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January 2021
In the News

‘A home is freedom’: Habitat for Humanity home gives woman independence

by Delaware Online

More than 20 years ago, Sekea Murray was an avid volunteer with Habitat for Humanity in Philadelphia while she was in high school, helping families achieve their dreams of becoming homeowners.

Now in 2021, Murray is one of those people getting her first home in Middletown.

“I did not think in a million years that I would be here,” the five-year Newark resident said.

Sekea Murray will be one of four residents moving into townhouses on Lake Street, as part of New Castle County Habitat’s latest Middletown project “Grace Point II,” which broke ground in July. Three families were picked for homes last year, but Murray was the last one to be selected for the homes out of more than 400 applicants.

Sekea Murray will move into one of four town houses on Lake Street in Middletown, as part of New Castle County Habitat for Humanity’s latest Middletown project “Grace Point II.”

The soon-to-be-homeowner has been living with her sister in Newark, but she is ready to live on her own.

“Living with other people is great, and I am in a great situation where I am now, but for me, this is where my life is going to start. Having a home is freedom, independence, and being able to help others gain that independence,” she said.

Murray will live by herself in the two-bedroom townhouse.

Kevin Smith, chief executive officer of NCC Habitat, said her mortgage will likely be about $650 a month, including taxes and insurance. The average monthly rent of an apartment in the MOT area is nearly double, which is about $1,200.

“It’s really gratifying working with someone like Sekea who is already working so hard and just looking for an opportunity to buy her first house. As we get to know her, you can see she has enthusiasm,” he said.

Since 2000, Habitat has built 32 homes in the Middletown area, and Grace Point II will make it 36. Many have been on or near Lake Street.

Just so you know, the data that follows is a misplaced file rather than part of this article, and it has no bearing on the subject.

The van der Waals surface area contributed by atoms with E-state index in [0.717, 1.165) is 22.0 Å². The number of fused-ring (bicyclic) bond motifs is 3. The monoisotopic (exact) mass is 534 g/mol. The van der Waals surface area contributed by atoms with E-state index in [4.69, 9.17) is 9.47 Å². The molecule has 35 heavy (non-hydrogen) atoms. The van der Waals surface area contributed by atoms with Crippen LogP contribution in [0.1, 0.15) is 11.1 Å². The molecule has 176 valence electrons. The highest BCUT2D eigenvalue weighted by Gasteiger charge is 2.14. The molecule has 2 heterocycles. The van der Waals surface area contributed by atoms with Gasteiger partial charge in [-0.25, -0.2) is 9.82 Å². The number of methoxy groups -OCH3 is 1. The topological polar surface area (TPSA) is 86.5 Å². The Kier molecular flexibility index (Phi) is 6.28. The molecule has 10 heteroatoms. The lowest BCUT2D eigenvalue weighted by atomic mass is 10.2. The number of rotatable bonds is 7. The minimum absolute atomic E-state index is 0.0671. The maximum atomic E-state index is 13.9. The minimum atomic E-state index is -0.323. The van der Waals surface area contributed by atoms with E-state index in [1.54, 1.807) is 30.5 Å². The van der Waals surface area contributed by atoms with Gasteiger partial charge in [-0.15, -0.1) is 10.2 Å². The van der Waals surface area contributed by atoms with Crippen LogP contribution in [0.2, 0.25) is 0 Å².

“For us, we like to make commitments to particular areas where we will increase the amount of homeowners we put in a neighborhood because we believe that creates better neighborhoods, safer neighborhoods, and a better quality of life for everybody who lives there, not just Habitat homeowners,” Smith said.

Now that she has found her future home, she wants to help others gain the same independence she has found, by serving as an ambassador for Habitat NCC to recruit more people to apply for homes.

“I didn’t think I would be here, so I know there are a lot of people out there who don’t think they can get here,” she said.

Smith said it is a common misconception that Habitat homes are only for families, but he said anyone who meets the income qualifications can apply.

“That could mean somebody who is 18, or somebody who is 80. It could mean a single person, or someone with children, or two parents, or one parent. We don’t discriminate in terms of our housing,” Smith said.

Smith said there is a “severe” shortage of affordable housing in Delaware, estimating that 20,000 more units are needed.

Anjenee Cannon is a public ally for Public Allies Delaware and was recently placed with Habitat NCC. After interviewing Murray, who works in the human resources department for Autism Delaware, she could see the love the Philadelphia native has for serving.

“It’s actually really great that we are able to offer a helping hand because she has a helping heart,” she said. “But that was the biggest impression was her love for helping others.”


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